With a blind bet ROI of about 0.78, each of these layoff sections have a less than one impact value.

The number that jumps out to me is the 29-40 angle. That ROI is horrid, and about as bad as you can find anywhere. That is an ultimate fade angle. I would think that this is intuitively not surprising, however. I think that if a horse is off 29-40 days that horse must have had a fairly troublesome issue. If a horse is sick, he might be off twenty days, and be back in. He is probably 100% sound, and had a good schooler to get ready and he can still race well. Same thing with a minor foot or hock issue. But for a horse to be out over a month I think the issue is more than one, or much more serious. The horse probably could not get much work into him, and he would need a tightener, or perhaps is not the same horse at all. Regardless, these horses on face value seem to be very bad bets. The crowd is not discounting the obvious problem enough.

As time grows, so does ROI. Again, this is not surprising, if we break it down. The average handicapper hates long layoffs, and now they do factor in the fact that the horse had a serious issue. Further, I believe they are prone to think old school - "that horse will need one, and I am not touching him." When looking at it objectively, there are some good bets on long layoff horses, eventhough they do not win very much.

How can we up those ROI's, and perhaps catch a nice bet or two in pick 4's? I think there is a few ways:

1) The trainer - Statistics on trainers off layoffs in harness are not readily available. You have to know your circuit and know the guys who school long layoff horses and have them ready to go.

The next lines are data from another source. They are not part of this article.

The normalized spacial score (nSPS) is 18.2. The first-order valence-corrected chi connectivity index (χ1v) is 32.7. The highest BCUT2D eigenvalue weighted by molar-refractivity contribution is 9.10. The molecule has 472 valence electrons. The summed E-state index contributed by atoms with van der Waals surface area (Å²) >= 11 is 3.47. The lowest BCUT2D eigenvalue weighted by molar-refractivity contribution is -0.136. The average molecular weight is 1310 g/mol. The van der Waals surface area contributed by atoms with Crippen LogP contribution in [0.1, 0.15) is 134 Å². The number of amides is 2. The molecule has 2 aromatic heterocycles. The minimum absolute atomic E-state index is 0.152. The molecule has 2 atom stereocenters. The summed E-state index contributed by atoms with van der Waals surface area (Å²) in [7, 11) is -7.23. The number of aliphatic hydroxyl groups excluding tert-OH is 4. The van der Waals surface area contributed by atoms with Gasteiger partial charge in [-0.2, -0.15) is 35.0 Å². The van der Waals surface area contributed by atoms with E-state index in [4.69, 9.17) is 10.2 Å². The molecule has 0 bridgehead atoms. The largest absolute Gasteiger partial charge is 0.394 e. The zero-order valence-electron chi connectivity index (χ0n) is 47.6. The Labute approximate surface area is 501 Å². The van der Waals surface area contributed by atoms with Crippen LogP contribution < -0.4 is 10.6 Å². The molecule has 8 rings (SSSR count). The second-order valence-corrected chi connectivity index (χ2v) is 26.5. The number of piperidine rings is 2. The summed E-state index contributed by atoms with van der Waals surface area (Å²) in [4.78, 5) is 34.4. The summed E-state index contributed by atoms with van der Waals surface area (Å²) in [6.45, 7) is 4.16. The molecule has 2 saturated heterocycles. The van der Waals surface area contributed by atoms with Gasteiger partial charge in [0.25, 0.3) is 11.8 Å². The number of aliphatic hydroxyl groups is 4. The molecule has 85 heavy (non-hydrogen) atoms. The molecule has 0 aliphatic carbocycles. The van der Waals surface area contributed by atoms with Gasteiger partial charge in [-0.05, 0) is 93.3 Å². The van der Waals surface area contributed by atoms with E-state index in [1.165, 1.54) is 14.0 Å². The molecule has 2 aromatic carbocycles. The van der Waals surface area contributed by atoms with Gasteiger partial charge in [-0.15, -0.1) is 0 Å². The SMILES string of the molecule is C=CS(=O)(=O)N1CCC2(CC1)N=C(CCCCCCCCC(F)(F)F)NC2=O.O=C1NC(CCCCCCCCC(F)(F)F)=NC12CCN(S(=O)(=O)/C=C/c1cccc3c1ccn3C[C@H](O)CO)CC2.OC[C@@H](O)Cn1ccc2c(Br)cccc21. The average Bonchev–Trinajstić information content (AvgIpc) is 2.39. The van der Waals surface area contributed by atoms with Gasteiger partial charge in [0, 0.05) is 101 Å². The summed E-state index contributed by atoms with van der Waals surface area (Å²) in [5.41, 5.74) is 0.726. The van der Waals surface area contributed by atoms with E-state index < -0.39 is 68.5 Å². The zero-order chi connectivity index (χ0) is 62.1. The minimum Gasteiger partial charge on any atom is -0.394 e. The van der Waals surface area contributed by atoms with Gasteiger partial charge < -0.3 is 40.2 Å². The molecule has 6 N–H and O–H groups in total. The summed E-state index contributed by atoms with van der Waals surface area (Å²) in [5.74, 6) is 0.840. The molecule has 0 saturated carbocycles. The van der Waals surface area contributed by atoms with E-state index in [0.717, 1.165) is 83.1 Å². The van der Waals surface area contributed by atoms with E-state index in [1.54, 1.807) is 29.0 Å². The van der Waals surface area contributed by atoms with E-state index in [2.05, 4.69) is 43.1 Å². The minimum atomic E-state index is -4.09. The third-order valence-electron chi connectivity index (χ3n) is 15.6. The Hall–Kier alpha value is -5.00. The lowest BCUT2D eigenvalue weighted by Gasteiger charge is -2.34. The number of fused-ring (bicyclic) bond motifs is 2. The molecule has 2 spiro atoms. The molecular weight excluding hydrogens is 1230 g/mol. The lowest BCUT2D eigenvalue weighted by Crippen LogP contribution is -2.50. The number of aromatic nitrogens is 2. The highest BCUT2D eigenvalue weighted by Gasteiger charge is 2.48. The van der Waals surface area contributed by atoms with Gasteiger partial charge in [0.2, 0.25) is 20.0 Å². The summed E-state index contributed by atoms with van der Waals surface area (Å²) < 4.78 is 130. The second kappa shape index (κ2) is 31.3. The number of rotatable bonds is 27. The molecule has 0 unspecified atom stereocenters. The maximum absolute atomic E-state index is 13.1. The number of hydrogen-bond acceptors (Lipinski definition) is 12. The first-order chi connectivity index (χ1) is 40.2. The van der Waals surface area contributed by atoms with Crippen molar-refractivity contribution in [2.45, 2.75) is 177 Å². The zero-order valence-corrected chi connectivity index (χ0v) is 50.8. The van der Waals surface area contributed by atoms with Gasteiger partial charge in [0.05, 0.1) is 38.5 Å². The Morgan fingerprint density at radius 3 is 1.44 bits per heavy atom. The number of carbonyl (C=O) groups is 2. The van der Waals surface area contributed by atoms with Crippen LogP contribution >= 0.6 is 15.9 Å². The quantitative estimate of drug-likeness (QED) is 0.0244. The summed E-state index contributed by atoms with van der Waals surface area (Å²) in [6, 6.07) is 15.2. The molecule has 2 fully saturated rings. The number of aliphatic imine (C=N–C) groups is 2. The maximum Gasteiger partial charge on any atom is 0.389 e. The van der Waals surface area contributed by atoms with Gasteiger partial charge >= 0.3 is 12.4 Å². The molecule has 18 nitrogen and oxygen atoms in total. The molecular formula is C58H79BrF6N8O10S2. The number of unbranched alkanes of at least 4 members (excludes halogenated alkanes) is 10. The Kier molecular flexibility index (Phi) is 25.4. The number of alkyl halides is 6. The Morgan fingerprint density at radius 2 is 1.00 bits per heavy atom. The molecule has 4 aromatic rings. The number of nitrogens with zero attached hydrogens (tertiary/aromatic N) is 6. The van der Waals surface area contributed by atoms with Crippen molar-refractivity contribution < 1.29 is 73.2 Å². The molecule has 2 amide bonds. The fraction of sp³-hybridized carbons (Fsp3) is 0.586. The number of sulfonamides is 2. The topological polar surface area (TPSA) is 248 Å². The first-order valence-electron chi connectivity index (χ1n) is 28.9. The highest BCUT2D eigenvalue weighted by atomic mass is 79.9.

Noel Daley and Ross Croghan are ROI positive off 30+ day layoffs
2) The odds board - Is a horse that should not be live, live?
Today in race 5 at AQU a very long layoff horse, not overly liked by public handicappers, won at 3-1. Why was he so low? Because he was ready.
3) Warmups/Scoring - If the driver looks live on a bad form long layoff horse, there is a chance he may be live.

In thoroughbreds, this is 2008 data from a pretty large database:

As we notice, again long 200+ layoff horses do not hold up very well.

Starts........ Wins.........Win %....... ROI
1634 ......... 161 ........ 9.8% ....... 0.72


When just favorites are run, however, this jumps to 0.83 ROI:

Starts........ Wins.........Win %....... ROI
141 ......... 45 ........ 32% ....... 0.83


There is a slight bias against layoff chalk. If they are chalk, they are actually very good chalk. We have to think contrarian. The odds board is not stupid.

So I guess the lesson for me is that there are no bad bets just because the horse is off a long layoff, although the general numbers overall show this. Since the general handicapping bias is against these horses, that means the crowd is. If the general crowd all thinks something is sure to happen, you do not want to be with them all the time. With some filters (odds action; trainer data) you can weed out bad bets, and find some good ones. If you do you will be rewarded for it.

Friday, January 23, 2009

Winter is a Bad One this Year In Canuckland

It's been seriously cold in the north east. And the snow is a little higher than usual. Ok, a lot higher than usual. Thanks to a blog reader and a horsewoman for giving us this nice picture of a couple of deer in her backyard. Deer heads I guess would be more accurate.